Artists' Meeting and Data and Device Embalming Workshop
The workshop is a data and device embalming service and offers participants the opportunity to receive their own digital data funeral. It is centered on the so-called Snowden files, and explores issues of surveillance and datafication. Participants are presented with a short background on these themes and given a USB key to choose the files they wish to embalm. Embalming occurs during the workshop and each participant leaves with their own embalmed data relic. The workshop also requires additional material and health and safety requirements listed below.
Artists’ Meeting and Workshop, Video conference London – Linz – Graz: Wed, 29th of March 2017, 6 - 9pm, Entrance free, registration until 24th of March at firstname.lastname@example.org
The Data and Device Embalming Workshop was held as a live video conference between London (Audrey Samson), Linz (Ushi Reiter, servus.at, and Aileen Derieg) and Graz (esc mkl).
Audrey Samson gave an introduction online, from London.
“My initial inspiration for this project was from a very long time ago, maybe ten years ago, in the days before Facebook, when it was still MySpace. If we can all remember those days when interfaces were not so clean. I suppose what really caught my attention is that, because MySpace profiles were open and that you didn’t have to be friends with people to be able to see their profile, you could basically visit any profiles. From this, I started discovering profiles of dead people that still had a profile, and very interestingly, friends and/or family were using this profile to talk to them. For us in 2017, this is quite normal I think, in the sense that we’ve all heard about this phenomenon by now. But for me, let’s say 10,12 years ago, I was very perturbed initially to see comments like “you know, I met this person today and I wonder what you would have said” and “you know I miss you” and “how are you up there?”. This is a very public forum where these things are being said, and for me this was really strange. So, that’s the sort of initial inspiration. I started to think about what is it about the internet that people feel like it’s a medium to someone on the other side, the beyond, who is dead basically. What is it about this technology that perhaps makes us feel like it’s ethereal and that it may have a connection to the dead? And of course now this has evolved in so many things like services that offer avatars that will look at how you tweet and what you do on Facebook and through machine learning will study your reaction, so that after you die people may access you through this avatar. These are now paying services that are available, it’s no longer Sci-Fi and we have of course Black Mirror that’s reminds us of all this. I guess this idea of digital death in the beginning- digital death as in what happens to your data after you die and online mourning related issues - really problematized network materiality for me. It really emphasized how this idea of materiality of the network becomes very evident in these moments of mourning and in death. It also emphasizes all the other aspects of network materiality because people started saying “You know, my daughter is dead and I want to retrieve her MySpace account” and low and behold they realized that they had no control over that information, that MySpace owns it. You sign the term of agreement, you said yes to this, this person is dead, they owe you nothing, and that is it. No one was winning anything in the American courts against for example Yahoo, and MySpace. We actually don’t have any control of this data.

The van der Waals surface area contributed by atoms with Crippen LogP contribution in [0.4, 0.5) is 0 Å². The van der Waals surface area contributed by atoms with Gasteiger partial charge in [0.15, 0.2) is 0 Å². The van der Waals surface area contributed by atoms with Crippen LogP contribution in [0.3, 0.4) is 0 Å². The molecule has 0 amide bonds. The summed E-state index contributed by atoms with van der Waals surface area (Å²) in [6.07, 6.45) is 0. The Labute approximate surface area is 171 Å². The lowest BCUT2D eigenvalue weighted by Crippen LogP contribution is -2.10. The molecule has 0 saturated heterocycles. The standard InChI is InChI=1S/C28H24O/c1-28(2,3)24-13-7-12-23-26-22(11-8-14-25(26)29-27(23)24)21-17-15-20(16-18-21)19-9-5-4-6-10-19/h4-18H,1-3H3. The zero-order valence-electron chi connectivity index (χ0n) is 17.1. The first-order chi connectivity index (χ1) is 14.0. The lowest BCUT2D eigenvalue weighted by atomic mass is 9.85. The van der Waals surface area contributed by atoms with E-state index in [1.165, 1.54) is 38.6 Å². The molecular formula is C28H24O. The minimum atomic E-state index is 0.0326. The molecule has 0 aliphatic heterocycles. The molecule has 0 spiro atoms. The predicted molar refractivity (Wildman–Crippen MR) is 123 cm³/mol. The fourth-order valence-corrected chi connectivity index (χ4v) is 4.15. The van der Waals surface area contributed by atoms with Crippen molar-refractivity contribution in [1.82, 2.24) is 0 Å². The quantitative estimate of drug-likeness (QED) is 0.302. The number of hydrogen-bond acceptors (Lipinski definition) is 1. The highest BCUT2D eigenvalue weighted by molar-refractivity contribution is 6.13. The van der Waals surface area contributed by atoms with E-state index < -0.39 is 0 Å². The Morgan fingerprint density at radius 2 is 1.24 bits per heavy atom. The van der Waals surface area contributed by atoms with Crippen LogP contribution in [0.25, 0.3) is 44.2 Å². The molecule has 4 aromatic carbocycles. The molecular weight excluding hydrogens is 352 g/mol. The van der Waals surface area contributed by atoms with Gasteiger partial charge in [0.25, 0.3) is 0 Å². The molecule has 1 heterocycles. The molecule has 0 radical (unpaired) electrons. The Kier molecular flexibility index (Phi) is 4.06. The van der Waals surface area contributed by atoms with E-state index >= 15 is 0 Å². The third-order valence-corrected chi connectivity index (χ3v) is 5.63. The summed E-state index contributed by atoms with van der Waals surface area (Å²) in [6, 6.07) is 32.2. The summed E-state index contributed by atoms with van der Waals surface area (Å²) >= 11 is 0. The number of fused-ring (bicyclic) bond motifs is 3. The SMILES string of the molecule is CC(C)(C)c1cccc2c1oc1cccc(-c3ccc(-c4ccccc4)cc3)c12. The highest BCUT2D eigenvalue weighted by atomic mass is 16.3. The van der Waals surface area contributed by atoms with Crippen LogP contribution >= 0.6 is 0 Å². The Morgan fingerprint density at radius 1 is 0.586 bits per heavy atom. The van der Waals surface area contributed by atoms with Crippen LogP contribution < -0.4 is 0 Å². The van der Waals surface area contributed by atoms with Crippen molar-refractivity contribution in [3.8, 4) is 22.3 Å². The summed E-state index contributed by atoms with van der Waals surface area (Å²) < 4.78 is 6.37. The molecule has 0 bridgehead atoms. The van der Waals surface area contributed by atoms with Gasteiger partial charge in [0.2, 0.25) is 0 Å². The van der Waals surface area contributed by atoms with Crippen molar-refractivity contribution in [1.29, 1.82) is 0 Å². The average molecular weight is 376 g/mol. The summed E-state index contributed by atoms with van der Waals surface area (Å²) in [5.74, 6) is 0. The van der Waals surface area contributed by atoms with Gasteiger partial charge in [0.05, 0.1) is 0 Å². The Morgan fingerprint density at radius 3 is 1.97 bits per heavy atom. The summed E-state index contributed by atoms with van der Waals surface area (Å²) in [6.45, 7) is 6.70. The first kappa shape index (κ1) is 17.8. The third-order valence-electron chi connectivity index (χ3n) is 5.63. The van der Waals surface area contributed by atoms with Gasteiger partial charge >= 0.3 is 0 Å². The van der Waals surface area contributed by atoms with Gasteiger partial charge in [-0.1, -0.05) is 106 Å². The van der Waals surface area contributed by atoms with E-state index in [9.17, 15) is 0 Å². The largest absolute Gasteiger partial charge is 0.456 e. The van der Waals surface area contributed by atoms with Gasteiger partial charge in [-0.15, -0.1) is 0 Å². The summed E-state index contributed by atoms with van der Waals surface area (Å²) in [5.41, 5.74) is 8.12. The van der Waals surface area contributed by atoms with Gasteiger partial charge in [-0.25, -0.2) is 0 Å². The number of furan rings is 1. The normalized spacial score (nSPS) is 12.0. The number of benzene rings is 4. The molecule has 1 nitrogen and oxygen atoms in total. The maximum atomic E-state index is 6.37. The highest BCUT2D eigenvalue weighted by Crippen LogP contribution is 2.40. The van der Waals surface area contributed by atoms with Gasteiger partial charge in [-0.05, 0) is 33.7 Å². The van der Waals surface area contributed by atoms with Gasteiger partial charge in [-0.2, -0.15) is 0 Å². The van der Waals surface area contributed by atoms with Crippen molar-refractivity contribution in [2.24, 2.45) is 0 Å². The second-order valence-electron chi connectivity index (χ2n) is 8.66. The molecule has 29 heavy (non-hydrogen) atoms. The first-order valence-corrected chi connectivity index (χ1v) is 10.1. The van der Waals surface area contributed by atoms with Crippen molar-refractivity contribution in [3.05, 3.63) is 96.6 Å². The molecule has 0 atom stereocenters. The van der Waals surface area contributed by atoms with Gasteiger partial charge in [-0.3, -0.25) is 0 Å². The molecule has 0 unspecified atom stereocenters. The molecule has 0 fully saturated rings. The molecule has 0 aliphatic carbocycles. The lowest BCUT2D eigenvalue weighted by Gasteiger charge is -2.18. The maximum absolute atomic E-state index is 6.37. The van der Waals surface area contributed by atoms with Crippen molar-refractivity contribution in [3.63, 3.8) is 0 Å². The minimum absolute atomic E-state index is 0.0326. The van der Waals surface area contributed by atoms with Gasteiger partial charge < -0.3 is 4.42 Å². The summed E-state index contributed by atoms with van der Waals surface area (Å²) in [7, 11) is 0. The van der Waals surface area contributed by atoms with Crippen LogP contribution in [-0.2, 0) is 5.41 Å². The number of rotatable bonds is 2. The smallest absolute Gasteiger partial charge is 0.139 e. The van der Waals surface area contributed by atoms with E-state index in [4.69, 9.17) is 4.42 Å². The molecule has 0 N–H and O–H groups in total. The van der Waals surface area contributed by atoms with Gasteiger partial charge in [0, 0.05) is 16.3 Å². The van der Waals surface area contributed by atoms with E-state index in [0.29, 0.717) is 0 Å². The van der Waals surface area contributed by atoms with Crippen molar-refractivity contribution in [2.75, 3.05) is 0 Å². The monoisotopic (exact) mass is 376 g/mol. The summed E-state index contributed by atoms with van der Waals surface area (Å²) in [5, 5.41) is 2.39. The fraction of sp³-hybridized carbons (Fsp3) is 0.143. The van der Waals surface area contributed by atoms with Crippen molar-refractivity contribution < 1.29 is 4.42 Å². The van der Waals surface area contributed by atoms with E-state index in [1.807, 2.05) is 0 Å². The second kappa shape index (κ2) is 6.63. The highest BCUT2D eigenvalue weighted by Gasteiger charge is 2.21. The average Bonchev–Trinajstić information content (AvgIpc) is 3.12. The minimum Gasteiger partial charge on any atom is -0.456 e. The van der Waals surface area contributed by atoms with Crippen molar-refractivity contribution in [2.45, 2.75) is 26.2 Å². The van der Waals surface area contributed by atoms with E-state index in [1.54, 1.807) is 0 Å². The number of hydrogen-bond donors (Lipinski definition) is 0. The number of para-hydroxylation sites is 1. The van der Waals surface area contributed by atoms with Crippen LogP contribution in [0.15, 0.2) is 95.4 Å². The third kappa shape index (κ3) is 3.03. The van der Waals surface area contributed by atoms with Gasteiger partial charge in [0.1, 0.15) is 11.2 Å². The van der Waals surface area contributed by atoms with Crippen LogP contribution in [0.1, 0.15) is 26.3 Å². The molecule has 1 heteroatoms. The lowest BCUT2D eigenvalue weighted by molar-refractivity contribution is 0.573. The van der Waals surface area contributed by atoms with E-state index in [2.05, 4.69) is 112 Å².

So, surveillance and tracking happen partially as a result of big data and data analysis. We produce so much data, well there are devices that generate data based on our behaviours,and we are subsequently tracked. This is apparently some sort of mega efficiency (I would argue to the contrary), but nonetheless what happens to all this data? Where is it stored? How many billions of kilowatts are needed to maintain this storage? We are producing evermore amounts of data. I suppose, what got me to the idea of the funeral, it is that I started to think of all this data accumulating in servers, which are far away. We actually don’t even know, usually, unless they are mur.at, which I know where it is-but apart from that we don’t know where they are. In a way it’s not just our memories, it feels a bit like almost a part of us is externalized. It could be our memory, it could be something else but there’s so much of us that is externalized from our body, and we not only have no control over it but we also cannot delete it, ever. Even if we did it’s propagated based on the way that the internet works, essentially through redundancy. I started to think about how we could make it tangible in a way to be able to talk about these issues, because it’s very hard to discuss things that you can’t see, like servers far away and also about somehow bringing this data back to ourselves. Ritually, like in a funeral. I started thinking about funerals because socially they have this symbolic function and it helps in the mourning process, as well as reinsertion into society. So I was thinking, ok, maybe this could be a way to address this part of ourselves that we’ve lost in a way. Maybe we’re mourning it, maybe it’s a way to ritually reincorporate it. And it’s not really happening, you know in a funeral they don’t bring back the dead-it’s just a way of saying goodbye. So, it can serve all these different layers of purposes as well. I suppose this is normally the part in the workshop where I say to participants “so then, what would you like to erase forever if you could?... because you can’t, but if you could- what would that be?”
Concept: Audrey Samson
Support, Workshop: Ushi Reiter